I appreciate that movement is taking place and it is urgent movement that is desperately required at this stage. I know that other Deputies and councillors besides those of us here are inundated with urgent phone calls from people. They are frantic to get to the North before 31 December because they are going blind. We need 100% confirmation that this scheme or a scheme like it will continue and that people can go to the private hospitals in the North regardless of where they are so that this can continue. I am not making this up because if the Minister of State came down to the lower floor of the Chamber to me later on I will show him a list where over 100 people have phoned me over the last week begging me to take them North because they think that the scheme is going to end.

I appreciate that the Minister of State, Deputy Feighan, is here but the Minister, Deputy Donnelly, should be here to answer this. He runs like a scalded cat every time we have a question or a motion down to talk to him. It is a total disrespect to the Rural Independent group. A scalded cat would not go through the skylight as fast as he has gone and he is like snow off a ditch on other occasions. The answer given by the Minister of State is condescending to older people. My colleagues here bus people to the North. Unfortunately we do not have the technology to enable buses to travel on water to go abroad and to tell people that they can go there. We have to tell people at the 11th and a half hour that the Government is looking at a bilateral agreement. It had two years to do this. The Government never accepted that the British were going to go. It should have in order to be ready. We are closing the stable door when the horse has well bolted. We want certainty and to know that people can go.

First, these people should be treated in Ireland and it is the Irish taxpayer who pays for this. It is a mockery that they have to go there but the opportunity was there and I want to thank Niamh and all of the staff in Kingsbridge Private Hospital for being so helpful and to thank Deputy Michael Collins and others who have organised this, together with the staff in Deputy Collins’s office who run around in the middle of the night picking up people to bring them to a bus in Cork. The Government has no idea the effort that goes into this. It is worth it because people can see, stand up and walk and live with some modicum of quality-of-life. This is not acceptable at this point in time. It should have been in the omnibus Bill.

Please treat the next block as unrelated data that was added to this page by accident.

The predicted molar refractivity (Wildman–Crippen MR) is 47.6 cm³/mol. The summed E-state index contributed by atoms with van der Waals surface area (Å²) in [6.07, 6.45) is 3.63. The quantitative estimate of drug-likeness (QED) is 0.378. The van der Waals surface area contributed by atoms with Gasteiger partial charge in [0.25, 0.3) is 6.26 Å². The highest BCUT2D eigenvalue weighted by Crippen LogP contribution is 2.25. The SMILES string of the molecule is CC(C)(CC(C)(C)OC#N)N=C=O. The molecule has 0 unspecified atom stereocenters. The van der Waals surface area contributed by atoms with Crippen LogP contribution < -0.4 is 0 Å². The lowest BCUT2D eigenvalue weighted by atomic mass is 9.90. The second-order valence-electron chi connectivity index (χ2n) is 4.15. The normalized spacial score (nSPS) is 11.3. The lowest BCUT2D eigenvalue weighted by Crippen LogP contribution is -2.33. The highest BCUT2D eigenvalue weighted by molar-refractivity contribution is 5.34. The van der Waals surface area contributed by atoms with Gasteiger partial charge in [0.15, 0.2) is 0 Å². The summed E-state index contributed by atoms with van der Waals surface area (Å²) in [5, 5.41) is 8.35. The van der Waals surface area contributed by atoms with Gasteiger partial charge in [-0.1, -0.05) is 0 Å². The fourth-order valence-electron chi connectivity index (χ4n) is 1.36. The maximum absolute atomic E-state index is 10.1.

I fully understand the reasons why the Deputies have raised this issue. The decision of our neighbour to leave the EU will have unfortunate, negative implications for Ireland that are outside our control. This includes the loss of access to healthcare services currently provided for through the cross-border directive, CBD, representing a substantive and real loss of access to healthcare services for Irish people. As I said, the Department of Health officials are continuing to examine this matter with a view to ensuring that access to services in Northern Ireland and the UK might be retained in 2021.

Separately, it is useful to note that we have a memorandum of understanding with the UK that will be signed shortly which will ensure continued access for Irish residents to essential healthcare in the UK post the end of the transition period. This is a very positive outcome in terms of the Irish and British Governments’ commitment to maintaining, insofar as possible, the current healthcare arrangements under the common travel area. In addition, on behalf of the Minister, Deputy Donnelly, I assure Deputies that both the Irish and UK Governments are fully committed to continuing existing cross-border health services like cardiology, cancer treatment services in Altnagelvin Hospital in Derry and paediatric cardiology and related maternity services in Dublin and to ongoing health service co-operation into the future.

Finally, the Minister, Deputy Donnelly, will keep Deputies updated on progress as to the examination by Department officials of the feasibility of implementing a unilateral CBD type arrangement.